Scholarly Publishing Round-up May 2017

Learn about our new guide for authors to help select a journal for publication, changes in Scopus, and readings that discuss preprints, peer review, dissemination of research findings, to name a few.

Scholarly Publishing Round-up May 2017

See our new guide for authors: Selecting a Journal for Publication. The guide contains resources targeted for authors who are considering submitting a manuscript for peer review to a journal or have received an invitation to publish in a journal.


1. Review journal articles published in the journal (at least two years).

  • Do the articles follow established principles for reporting of research?
  • How is the scientific rigor of the articles?
  • How is the editorial quality of the articles?
  • Is the journal suitable for your area of research?

2. Review the journal website.

  • Are the scope and aims of the journal clear?
  • Who is the Editor-in-Chief?
  • Who are the members of the editorial board?

3.  If in doubt, ask your mentor or librarian.


Brian Nosek

Brian Nosek was at WU in March and presented two talks. Dr. Nosek  is a Professor of Psychology at the University of Virginia, and the co-founder and director of the Center for Open Science.



Scopus has a new look! See: Get to the right information faster with Scopus search results page improvements.

SCOPUS  has discontinued indexing nearly 300 journals since 2013, including multiple journals published by OMICS Publishing Group. See the Scopus Discontinued Sources List.


PubMed Enhancements

The National Library of Medicine (NLM) is pleased to announce upcoming enhancements to PubMed:

  • Conflict of Interest Statements (COIS)

PubMed will include conflict of interest statements below the abstract when these statements are supplied by the publisher.

  • Editorial Expressions of Concern

NLM is adding editorial expressions of concern as a new pair of linking elements in the Comments/Corrections suite in PubMed. Expressions of concern, previously handled as comments, will be labeled explicitly in the abstract display.



Shanseer L, et al. Potential predatory and legitimate biomedical journals: Can you tell the difference? A cross-sectional comparison. BMC Med. 2017 Mar 16;15(1):28. "From our findings, we have developed a list of evidence-based, salient features of suspected predatory journals (Table 10) that are straightforward to assess; we describe them further below. We recognize that these criteria are likely not sensitive enough to detect all potentially illegitimate, predatory journals. However, we feel they are a good starting point."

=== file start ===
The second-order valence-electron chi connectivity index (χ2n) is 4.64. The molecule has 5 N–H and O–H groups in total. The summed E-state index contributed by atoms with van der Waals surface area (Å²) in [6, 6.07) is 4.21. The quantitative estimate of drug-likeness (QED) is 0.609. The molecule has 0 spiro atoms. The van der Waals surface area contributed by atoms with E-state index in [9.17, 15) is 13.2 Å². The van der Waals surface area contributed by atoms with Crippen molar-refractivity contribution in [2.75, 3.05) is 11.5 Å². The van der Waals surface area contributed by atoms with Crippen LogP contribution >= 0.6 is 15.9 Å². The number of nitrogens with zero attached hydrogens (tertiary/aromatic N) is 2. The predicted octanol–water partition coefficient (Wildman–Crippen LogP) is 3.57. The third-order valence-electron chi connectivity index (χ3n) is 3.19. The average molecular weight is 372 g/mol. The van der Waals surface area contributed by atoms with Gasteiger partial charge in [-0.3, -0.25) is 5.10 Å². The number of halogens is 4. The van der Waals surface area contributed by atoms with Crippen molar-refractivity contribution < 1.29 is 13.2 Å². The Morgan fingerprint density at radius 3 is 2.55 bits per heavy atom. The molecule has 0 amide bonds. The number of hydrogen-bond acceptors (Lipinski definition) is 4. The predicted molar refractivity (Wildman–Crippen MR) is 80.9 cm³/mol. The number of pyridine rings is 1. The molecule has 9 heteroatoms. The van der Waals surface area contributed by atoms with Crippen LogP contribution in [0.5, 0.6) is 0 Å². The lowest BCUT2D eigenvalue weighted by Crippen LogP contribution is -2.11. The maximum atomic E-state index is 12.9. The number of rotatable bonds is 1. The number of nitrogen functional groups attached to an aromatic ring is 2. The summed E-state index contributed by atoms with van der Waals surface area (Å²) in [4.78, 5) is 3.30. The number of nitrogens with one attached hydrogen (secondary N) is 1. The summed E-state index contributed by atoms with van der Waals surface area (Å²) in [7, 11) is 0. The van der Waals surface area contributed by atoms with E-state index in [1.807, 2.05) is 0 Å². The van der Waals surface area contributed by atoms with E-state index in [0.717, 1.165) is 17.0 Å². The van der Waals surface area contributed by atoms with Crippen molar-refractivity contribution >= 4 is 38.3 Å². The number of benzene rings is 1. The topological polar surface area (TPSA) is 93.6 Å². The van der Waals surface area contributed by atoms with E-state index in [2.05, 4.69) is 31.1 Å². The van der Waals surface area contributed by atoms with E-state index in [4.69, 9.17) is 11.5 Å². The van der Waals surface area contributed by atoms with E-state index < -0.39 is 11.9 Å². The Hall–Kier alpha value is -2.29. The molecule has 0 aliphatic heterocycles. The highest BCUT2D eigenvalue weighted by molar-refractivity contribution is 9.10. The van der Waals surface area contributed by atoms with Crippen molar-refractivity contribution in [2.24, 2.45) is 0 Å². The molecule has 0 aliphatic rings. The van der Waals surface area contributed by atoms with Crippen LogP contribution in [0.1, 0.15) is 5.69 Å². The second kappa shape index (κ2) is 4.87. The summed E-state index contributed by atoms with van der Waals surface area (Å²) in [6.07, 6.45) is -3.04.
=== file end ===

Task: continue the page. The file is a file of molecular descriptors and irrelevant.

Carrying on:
Table 10: Salient characteristics of potential predatory journals

  1. The scope of interest includes non-biomedical subjects alongside biomedical topics
  2. The website contains spelling and grammar errors
  3. Images are distorted/fuzzy, intended to look like something they are not, or which are unauthorized
  4. The homepage language targets authors
  5. The Index Copernicus Value is promoted on the website
  6. Description of the manuscript handling process is lacking
  7. Manuscripts are requested to be submitted via email
  8. Rapid publication is promised
  9. There is no retraction policy
  10. Information on whether and how journal content will be digitally preserved is absent
  11. The Article processing/publication charge is very low (e.g., <$150 USD)
  12. Journals claiming to be open access either retain copyright of published research or fail to mention copyright
  13. The contact email address is non-professional and non-journal affiliated (e.g. or

Table 10: Used under a Creative Commons Attribution 4.0 International License


“Paging Dr. Fraud”: The fake publishers that are ruining science. The New Yorker. Alan Burdick. March 22, 2017. For years, spurious journals have proliferated online, promising academic credibility in exchange for cash.

Predatory journals recruit fake editor. Piotr Sorokowski,  Emanuel Kulczycki, Agnieszka Sorokowski and Katarzyna Pisanski. Nature. March 22, 2017. An investigation finds that dozens of academic titles offered 'Dr. Fraud' — a sham, unqualified scientist — a place on their editorial board.

In referees we trust? Melinda Baldwin. Physics Today.  February 2017. The imprimatur bestowed by peer review has a history that is both shorter and more complex than many scientists realize. Many thanks to Ruth Lewis for the reference.

Origins of the journal impact factor. Melinda Baldwin. Physics Today.  January 17, 2017.

Biomedical journals and preprint services: Friends or foes? Moderators: Thomas Annesley and Mitchell Scott. Clinical Chemistry. 2017:63:2. Dr. Mitchell Scott from the Department of Pathology and Immunology is one the paper’s moderators.

Reviewers are blinkered by bibliometrics. Paula Stephan, Reinhilde Veugelers and Jian Wang. Nature. April 26, 2017.

The applied value of public investments in biomedical research.  Danielle Li, Pierre Azoulay, Bhaven N. Sampat. Science. March 30, 2017.

Assessing the importance of scientific work. The Economist. March 23, 2017.

The findings of medical research are disseminated too slowly. The Economist. March 27, 2017.